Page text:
What happens to a car loan during bankruptcy

If you have negative equity in your vehicle, it may be possible to eliminate it in a Chapter 13 case. After filing for bankruptcy in a Maryland court, you can work with the trustee assigned to your case to negotiate its actual cash value. Any portion of your balance that exceeds the actual cash value may be converted to an unsecured debt.

How to determine if you’re eligible for a cramdown

A cramdown is only available if you have negative equity in the vehicle and if you file for Chapter 13 bankruptcy. Furthermore, you must have owned the car for at least 910 days prior to filing for protection from creditors. This rule is in place to ensure that you don’t buy a car and immediately file for bankruptcy in an effort to reduce the loan balance. Finally, you must include past-due and future car payments as part of your overall repayment plan.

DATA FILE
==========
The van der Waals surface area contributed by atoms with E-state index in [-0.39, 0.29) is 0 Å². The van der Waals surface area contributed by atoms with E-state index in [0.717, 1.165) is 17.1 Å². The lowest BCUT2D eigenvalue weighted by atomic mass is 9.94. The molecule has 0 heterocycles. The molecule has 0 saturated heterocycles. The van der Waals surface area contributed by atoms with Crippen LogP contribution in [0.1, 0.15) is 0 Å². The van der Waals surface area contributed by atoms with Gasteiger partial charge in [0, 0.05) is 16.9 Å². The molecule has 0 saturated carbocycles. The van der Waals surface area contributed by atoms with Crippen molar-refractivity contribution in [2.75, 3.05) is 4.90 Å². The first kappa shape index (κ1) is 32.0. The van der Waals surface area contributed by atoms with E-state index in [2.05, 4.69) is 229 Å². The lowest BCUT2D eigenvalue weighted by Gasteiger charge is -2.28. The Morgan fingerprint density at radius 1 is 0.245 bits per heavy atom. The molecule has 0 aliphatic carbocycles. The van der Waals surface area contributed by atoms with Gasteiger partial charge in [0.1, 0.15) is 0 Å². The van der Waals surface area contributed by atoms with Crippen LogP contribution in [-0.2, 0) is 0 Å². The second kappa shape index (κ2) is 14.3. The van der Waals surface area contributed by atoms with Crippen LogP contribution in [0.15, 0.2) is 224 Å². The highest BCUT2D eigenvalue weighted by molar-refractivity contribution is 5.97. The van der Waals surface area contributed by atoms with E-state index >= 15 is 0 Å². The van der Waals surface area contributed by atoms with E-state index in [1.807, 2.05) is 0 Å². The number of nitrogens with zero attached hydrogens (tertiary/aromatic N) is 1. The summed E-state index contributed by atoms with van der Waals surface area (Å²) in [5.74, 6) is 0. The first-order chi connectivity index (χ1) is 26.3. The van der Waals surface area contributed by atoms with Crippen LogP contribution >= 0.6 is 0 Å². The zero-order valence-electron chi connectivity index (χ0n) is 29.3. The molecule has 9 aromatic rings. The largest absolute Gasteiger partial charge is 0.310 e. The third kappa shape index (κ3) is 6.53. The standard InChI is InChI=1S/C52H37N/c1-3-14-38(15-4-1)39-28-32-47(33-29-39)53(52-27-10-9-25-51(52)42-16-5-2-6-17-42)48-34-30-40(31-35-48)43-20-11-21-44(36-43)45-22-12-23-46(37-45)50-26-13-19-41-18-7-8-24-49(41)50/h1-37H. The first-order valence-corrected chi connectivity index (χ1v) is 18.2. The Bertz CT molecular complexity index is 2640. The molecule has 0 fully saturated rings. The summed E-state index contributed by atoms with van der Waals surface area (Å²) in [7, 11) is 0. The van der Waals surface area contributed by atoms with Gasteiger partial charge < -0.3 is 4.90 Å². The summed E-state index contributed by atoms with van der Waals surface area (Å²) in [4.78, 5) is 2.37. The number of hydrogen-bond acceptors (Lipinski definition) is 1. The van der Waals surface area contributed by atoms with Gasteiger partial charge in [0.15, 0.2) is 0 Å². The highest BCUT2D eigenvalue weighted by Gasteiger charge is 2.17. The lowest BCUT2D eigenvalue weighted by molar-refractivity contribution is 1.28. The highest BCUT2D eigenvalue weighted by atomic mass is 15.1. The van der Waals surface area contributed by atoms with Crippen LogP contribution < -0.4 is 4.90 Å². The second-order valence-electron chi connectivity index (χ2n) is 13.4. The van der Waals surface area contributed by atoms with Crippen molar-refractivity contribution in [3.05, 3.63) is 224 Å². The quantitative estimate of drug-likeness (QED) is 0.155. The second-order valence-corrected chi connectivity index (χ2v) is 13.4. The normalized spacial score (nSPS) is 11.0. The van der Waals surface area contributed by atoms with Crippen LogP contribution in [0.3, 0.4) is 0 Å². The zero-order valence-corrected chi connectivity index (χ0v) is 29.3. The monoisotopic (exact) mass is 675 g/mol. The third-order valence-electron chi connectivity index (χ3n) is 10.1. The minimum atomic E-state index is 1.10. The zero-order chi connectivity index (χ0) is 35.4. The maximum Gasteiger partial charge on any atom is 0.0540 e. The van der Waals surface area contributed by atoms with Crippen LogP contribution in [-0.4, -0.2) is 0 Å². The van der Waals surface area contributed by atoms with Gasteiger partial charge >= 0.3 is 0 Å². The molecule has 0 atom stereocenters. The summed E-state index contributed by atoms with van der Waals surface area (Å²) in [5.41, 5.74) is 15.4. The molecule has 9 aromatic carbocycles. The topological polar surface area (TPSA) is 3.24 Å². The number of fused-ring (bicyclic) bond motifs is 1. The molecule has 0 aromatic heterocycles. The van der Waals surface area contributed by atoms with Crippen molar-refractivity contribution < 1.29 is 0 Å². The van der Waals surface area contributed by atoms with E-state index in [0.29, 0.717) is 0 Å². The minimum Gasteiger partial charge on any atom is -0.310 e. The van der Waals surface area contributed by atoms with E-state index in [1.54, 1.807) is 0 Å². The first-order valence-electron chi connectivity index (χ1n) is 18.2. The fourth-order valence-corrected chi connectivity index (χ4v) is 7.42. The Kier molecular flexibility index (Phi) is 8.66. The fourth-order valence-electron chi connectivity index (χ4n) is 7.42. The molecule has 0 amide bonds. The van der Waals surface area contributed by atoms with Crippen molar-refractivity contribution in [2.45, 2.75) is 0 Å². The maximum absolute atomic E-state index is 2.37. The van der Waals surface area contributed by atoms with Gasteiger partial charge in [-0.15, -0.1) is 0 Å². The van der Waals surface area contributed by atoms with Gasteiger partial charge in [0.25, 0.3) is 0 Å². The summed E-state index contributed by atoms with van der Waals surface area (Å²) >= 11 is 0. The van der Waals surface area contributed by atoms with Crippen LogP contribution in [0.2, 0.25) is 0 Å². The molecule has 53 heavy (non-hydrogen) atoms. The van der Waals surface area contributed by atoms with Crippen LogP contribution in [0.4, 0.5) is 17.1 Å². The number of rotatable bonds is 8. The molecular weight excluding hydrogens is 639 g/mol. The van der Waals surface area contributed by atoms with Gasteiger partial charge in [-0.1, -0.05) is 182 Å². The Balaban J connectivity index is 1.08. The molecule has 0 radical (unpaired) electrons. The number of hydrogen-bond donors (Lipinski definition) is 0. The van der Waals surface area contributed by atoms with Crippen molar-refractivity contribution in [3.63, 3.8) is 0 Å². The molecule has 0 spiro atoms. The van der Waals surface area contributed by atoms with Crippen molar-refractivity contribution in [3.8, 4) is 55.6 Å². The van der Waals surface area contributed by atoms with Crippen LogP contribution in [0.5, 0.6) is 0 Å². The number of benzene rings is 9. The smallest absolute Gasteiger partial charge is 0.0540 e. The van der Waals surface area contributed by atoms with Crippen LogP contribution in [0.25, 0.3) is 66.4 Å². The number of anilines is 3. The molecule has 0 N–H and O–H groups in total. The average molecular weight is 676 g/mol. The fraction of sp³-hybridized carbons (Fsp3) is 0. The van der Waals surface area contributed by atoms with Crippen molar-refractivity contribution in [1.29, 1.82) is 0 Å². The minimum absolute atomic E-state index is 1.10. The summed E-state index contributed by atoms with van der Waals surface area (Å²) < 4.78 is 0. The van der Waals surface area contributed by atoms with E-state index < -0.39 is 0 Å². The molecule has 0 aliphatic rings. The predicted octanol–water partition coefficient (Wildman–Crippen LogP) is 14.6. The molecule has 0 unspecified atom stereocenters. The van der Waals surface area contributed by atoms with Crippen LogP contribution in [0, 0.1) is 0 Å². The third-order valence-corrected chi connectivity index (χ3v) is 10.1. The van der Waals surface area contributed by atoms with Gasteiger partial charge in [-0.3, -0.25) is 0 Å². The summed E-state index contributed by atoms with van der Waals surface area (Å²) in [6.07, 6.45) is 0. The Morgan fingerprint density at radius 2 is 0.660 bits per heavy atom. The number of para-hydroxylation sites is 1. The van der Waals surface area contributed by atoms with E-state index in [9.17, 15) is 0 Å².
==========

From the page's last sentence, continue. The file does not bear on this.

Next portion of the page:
What if you don’t qualify for a cramdown?

If you don’t qualify for a cramdown, you may be able to surrender the vehicle to your lender. It may also be possible to find another way to pay down the vehicle’s negative equity. You have the right to sell the asset and use the proceeds to pay off the loan balance. In most cases, you won’t have a problem obtaining a new car loan after your case is discharged.

Generally speaking, creditors cannot seize your home, car or other secured assets after you file for Chapter 13 bankruptcy. This may make it easier to get caught up on past-due balances or provide you with leverage to renegotiate the terms of a car or home loan. An attorney may provide more insight into the process of filing for bankruptcy.